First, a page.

Mobile Corner

It's Universal: Understanding the Lifecycle of a Windows 10 Application

Nick Randolph pulls apart the lifecycle of a Windows 10 application and reveals what goes on programmatically when users launch, switch between and close Windows 10 apps.

Windows 10 represents the culmination of years of evolution toward a single application development platform that spans devices of all shapes and sizes, ranging from tiny Internet of Things (IoT) devices to the massive Microsoft Surface Hub.

Historically, Windows has been a multi-application environment where users can have multiple apps all running concurrently, with a simple action to switch between them. This model doesn't work well for phone- or tablet-style devices where the usage is typical single-application-focused.

As with other mobile platforms, Windows Phone permits only a single application to be in the foreground, with which the user interacts. This single-application focus doesn't work well when applied to a desktop environment, a point clearly shown by the disappointing, and often confusing, experience offered by Windows 8/8.1.

The Universal Windows Platform (UWP) for Windows 10 addresses these issues, offering a continuum whereby desktop users can still work with a multiple windowed experience, while in tablet mode and on the phone, usage reverts to a full-screen experience. In this article I'll take a closer look at how this experience is governed by the lifecycle of a UWP application.

At the most basic level, Windows applications exist in three states (see Figure 1): Not Running, Running and Suspended. Prior to being run, applications start in the Not Running state. After being launched/activated, applications transition to a Running state. Applications can be Suspended if they're no longer in the foreground. From the Suspended state applications can be resumed or terminated by the OS in order to reclaim system resources.

[Click on image for larger view.] Figure 1. Windows 10 Application Lifecycle

An application can be activated from a Not Running to Running state in a number of ways, such as being launched from the Start menu, tapping on a live tile, opening a file of an associated file type or even a custom protocol. In a number of these cases there are corresponding methods on the Application class that can be overridden in order to intercept when the application is activated.

For example, the default UWP project template overrides the OnLaunched method of the Application class in App.xaml.cs, which corresponds to the Launch activation type. In this method, a new Frame is instantiated and set as the Content of the current Window. The Frame is then navigated to the MainPage, before the Window is activated, which brings the Window to the foreground and gives it focus so that the user can interact with it.

The OnLaunched method can be a little confusing because it implies it will be invoked every time the application transitions from Not Running to Running. This is not the case, as it's possible to activate an application without the OnLaunched method being invoked. For example, if an application is assigned a custom protocol (see Figure 2), it can then be launched by opening a corresponding URL in Internet Explorer (for example, start:launchmyapp).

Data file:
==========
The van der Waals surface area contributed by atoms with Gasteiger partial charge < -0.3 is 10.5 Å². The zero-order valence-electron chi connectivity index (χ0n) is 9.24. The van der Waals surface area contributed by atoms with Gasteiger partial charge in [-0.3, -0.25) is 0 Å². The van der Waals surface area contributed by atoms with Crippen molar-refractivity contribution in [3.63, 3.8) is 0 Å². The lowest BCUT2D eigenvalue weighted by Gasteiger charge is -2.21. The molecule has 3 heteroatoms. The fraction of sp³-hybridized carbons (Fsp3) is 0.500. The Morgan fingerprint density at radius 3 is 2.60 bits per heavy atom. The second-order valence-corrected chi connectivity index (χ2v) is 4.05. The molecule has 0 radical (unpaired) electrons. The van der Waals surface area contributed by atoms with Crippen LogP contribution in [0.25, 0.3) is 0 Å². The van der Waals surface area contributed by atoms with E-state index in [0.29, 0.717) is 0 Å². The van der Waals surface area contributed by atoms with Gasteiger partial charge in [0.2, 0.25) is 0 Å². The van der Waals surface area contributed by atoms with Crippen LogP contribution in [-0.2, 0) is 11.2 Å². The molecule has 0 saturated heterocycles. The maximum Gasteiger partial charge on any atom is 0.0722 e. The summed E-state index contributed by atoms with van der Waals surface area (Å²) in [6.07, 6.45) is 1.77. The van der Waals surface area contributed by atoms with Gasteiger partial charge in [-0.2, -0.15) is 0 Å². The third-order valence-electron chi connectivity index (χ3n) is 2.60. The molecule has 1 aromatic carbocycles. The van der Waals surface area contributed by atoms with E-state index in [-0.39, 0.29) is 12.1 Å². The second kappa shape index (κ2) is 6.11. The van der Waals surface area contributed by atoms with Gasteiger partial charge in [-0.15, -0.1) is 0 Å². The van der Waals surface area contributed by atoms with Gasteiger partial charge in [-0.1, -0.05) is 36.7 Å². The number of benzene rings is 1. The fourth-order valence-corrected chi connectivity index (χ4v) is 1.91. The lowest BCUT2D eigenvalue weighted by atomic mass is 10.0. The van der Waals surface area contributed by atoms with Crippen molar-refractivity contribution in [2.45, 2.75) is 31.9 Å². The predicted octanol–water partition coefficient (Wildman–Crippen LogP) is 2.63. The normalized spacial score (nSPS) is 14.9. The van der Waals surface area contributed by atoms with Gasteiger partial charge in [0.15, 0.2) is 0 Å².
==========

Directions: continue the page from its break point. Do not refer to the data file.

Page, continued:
[Click on image for larger view.] Figure 2. Custom Protocol Assigned to a Windows App

Initially, launching the URL appears to do the right thing, as Internet Explorer will display a prompt confirming the launch of an application to handle the custom protocol. The application will launch but will not render the MainPage, displaying the splash screen, as in Figure 3.

[Click on image for larger view.] Figure 3. What You See with a Failed Activation

In this case, and for other types of activation, it's necessary to override alternative methods on the Application class. For example, for protocol activations, the OnActivated method should be overridden, or for file activations (that is, opening a file that has an extension that is associated with the application), the OnFileActivated method should be overridden. The argument to each of these activation methods implements the IActivatedEventArgs, which includes the ActivationKind, which can be used to determine how the application was activated, as well as the PreviousExecutionState, which, as the name suggests, indicates the previous state of the application. This can be used to determine if the application was terminated by the OS, or intentionally by the user, which in turn can be used to determine which page to display on start-up.

The transitions back and forth between Running and Suspended states raise corresponding events, Suspending and Resuming, on the Application, that can be intercepted. The event handlers for these methods are invoked synchronously. However, in some cases it is necessary to call asynchronous methods -- for example, saving data to disk is asynchronous. To do this it's possible to request a deferral that will prevent the application from suspending before the cleanup code completes, as shown here:

private void Suspending(object sender, SuspendingEventArgs e)
  var deferral = e.SuspendingOperation.GetDeferral();
  // Perform clean up operations

It's important to note that any synchronous code added to the event handlers for Suspending and Resuming should be kept to a minimum. Any substantial delays in the execution of these methods may result in the OS determining that the application is unresponsive and subsequently terminating the application.